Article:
Tech for Eating, Netflix Cheating, and Taking Selfies on the Moon
By Natalya Minkovsky
Video (Game) Dating – the Colonel’s Way
How deep (fried) is your love of KFC? Enough that you’d compete for a chance to date the chicken chain’s mascot? With I Love You, Colonel Sanders! A Finger Lickin’ Good Dating Simulator, the fast-food company is betting that its most ardent fans will want to take their brand relationship to the next level with a virtual Colonel Sanders. A parody of other popular dating simulator games, I Love You, Colonel Sanders! asks players to prove they have what it takes to survive culinary school, be chosen as a business partner, and win the heart of their hunky classmate – looking like a silver fox who could play the romantic lead in a Japanese anime series. The free game launched on online gaming and fan platform Steam, where it has garnered a 93% positive rating from nearly 7,000 players.
Suit Up for the Moon Landing With the Smithsonian
An augmented reality app from the Smithsonian is giving users an up-close and personal experience that’s literally out of this world. In the app, armchair astronauts are placed on the moon’s surface, where they can explore its landscape, move around in an altered field of gravity – and even take a space-suited selfie for posterity. The immersive experience is supplemented with facts, quizzes, and videos about the moon landing, as well as two simulation games that let users test their ability to navigate through outer space and make a smooth lunar landing. The app’s developers used scans of Neil Armstrong’s spacesuit and of the lunar and command modules to enhance the authenticity of the experience. It’s a stellar content effort that promotes the Smithsonian Channel’s six-part Apollo’s Moon Shot series and celebrates the 50th anniversary of an historic event.
Mailchimp Presents: Much More Than Just Email
From documentaries to podcasts, Mailchimp Presents is a collection of online content that “celebrates the entrepreneurial spirit.” Though Mailchimp has described the venture as a digital business entertainment platform, even those who are more business-minded can appreciate the artful storytelling. The Jump, for example, is a podcast hosted by Garbage singer Shirley Manson in which she asks musicians to talk about a single song that changed their career. Outer Monologue is an animated series from actor and filmmaker Jay Duplass that explores the narratives that run through creative minds, while Taking Stock is a humorous scripted series about a stock photography agency. In addition to original content, the platform features licensed content that aligns to the theme of achieving success through hard work and determination, such as the cult-classic documentary Hands on a Hardbody, which follows 24 contestants who put their endurance to the test for a chance to win a pickup truck.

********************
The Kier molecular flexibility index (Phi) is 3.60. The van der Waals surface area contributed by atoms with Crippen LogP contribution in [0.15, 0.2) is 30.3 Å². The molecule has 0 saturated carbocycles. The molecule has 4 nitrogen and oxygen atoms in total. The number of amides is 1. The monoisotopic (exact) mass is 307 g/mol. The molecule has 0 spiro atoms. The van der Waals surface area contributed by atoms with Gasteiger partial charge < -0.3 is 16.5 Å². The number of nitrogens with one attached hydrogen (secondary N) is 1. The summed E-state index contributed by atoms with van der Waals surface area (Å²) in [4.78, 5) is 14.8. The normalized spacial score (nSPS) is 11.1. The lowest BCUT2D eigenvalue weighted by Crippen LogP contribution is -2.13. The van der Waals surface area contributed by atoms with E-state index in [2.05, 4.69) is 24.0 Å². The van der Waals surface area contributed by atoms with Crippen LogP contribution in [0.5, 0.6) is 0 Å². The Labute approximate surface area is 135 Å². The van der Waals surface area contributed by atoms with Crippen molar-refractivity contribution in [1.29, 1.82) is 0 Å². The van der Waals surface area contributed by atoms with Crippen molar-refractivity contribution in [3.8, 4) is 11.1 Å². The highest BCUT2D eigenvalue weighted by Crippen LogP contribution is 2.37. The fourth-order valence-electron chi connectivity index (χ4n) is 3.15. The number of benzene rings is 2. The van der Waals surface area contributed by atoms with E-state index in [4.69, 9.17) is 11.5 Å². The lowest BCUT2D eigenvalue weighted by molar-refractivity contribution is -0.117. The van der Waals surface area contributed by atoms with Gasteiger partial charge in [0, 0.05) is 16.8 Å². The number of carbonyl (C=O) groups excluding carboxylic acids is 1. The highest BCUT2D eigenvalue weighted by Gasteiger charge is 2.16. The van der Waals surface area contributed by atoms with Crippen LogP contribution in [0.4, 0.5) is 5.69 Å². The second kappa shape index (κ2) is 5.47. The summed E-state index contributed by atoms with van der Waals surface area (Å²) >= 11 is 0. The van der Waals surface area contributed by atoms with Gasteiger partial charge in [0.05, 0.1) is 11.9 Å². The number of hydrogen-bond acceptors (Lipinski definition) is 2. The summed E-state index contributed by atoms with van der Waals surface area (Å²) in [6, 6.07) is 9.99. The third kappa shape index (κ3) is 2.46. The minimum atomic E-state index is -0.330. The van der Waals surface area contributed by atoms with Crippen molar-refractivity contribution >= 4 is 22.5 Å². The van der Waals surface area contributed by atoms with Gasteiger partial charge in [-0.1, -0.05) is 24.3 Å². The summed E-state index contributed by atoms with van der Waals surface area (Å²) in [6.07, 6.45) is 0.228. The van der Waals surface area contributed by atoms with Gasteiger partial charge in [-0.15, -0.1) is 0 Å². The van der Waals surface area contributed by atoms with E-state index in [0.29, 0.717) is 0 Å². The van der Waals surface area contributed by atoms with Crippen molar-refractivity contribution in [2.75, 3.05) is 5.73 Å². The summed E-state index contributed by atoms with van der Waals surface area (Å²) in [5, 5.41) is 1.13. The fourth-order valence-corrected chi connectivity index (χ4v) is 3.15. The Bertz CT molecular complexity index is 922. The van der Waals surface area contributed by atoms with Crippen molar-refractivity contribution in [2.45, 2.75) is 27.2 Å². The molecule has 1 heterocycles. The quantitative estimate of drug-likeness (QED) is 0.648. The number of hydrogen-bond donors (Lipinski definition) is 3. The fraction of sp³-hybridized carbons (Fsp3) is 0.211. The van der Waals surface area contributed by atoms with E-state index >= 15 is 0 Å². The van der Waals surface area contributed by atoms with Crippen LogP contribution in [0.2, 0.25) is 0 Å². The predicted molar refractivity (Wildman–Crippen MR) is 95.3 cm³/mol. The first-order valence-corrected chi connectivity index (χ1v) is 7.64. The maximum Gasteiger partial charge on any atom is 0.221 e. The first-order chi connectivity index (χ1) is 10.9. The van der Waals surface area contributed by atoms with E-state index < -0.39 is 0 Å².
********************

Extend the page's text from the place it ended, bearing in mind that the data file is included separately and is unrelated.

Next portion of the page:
Netflix Releases Data on Streaming Cheaters
To cheat or not to cheat? If you’ve made a habit of watching streaming TV with a significant other, chances are you’ve been tempted to view an episode (or two, or three) of your favorite series without them. But would you truly let your eyes stray this way? Tying back to a viral video the streaming service launched in 2017, Netflix wanted to explore how these temptations occur – and who’s most likely to act on them – and has promised to share its findings on the phenomenon in return. According to the “scrollytelling” website NetflixCheating, the streaming service conducted more than 30,000 interviews across 29 countries to learn which countries are most loyal, which genres are most irresistible to cheaters, which shows are the cheating heavy hitters, and what viewers’ attitudes are about whether or not it’s OK to hide your viewing habits from your partner. The data is presented in a fun illustrative style and a short quiz lets you discover and share your own cheating style.
AI Makes Ice Cream a Breakfast Reality
If you’ve enjoyed Frozen Flakes or any of the other cereal-flavored ice creams produced by Ben & Jerry’s, you have artificial intelligence to thank. After predictive modeling uncovered more than 50 songs in the public domain reference eating ice cream for breakfast, Unilever, which owns the ice cream brand, used those AI insights and additional research about ice cream to launch the “breakfast for dessert” flavors.